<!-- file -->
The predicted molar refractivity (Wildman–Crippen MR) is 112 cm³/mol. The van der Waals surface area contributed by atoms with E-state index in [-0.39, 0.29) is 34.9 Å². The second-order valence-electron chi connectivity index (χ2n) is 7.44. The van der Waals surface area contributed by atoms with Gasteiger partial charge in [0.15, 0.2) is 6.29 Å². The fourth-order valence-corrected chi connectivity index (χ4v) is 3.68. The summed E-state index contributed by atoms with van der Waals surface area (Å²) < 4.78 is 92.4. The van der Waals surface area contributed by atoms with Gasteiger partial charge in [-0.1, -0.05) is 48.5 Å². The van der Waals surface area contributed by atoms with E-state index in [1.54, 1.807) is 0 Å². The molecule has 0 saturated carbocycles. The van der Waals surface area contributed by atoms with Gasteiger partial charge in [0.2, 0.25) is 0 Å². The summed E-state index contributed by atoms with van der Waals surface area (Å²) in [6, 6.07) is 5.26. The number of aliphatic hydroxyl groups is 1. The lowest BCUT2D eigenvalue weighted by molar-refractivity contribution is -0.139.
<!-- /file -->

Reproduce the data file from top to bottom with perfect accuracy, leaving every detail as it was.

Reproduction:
The predicted molar refractivity (Wildman–Crippen MR) is 112 cm³/mol. The van der Waals surface area contributed by atoms with E-state index in [-0.39, 0.29) is 34.9 Å². The second-order valence-electron chi connectivity index (χ2n) is 7.44. The van der Waals surface area contributed by atoms with Gasteiger partial charge in [0.15, 0.2) is 6.29 Å². The fourth-order valence-corrected chi connectivity index (χ4v) is 3.68. The summed E-state index contributed by atoms with van der Waals surface area (Å²) < 4.78 is 92.4. The van der Waals surface area contributed by atoms with Gasteiger partial charge in [-0.1, -0.05) is 48.5 Å². The van der Waals surface area contributed by atoms with E-state index in [1.54, 1.807) is 0 Å². The molecule has 0 saturated carbocycles. The van der Waals surface area contributed by atoms with Gasteiger partial charge in [0.2, 0.25) is 0 Å². The summed E-state index contributed by atoms with van der Waals surface area (Å²) in [6, 6.07) is 5.26. The number of aliphatic hydroxyl groups is 1. The lowest BCUT2D eigenvalue weighted by molar-refractivity contribution is -0.139.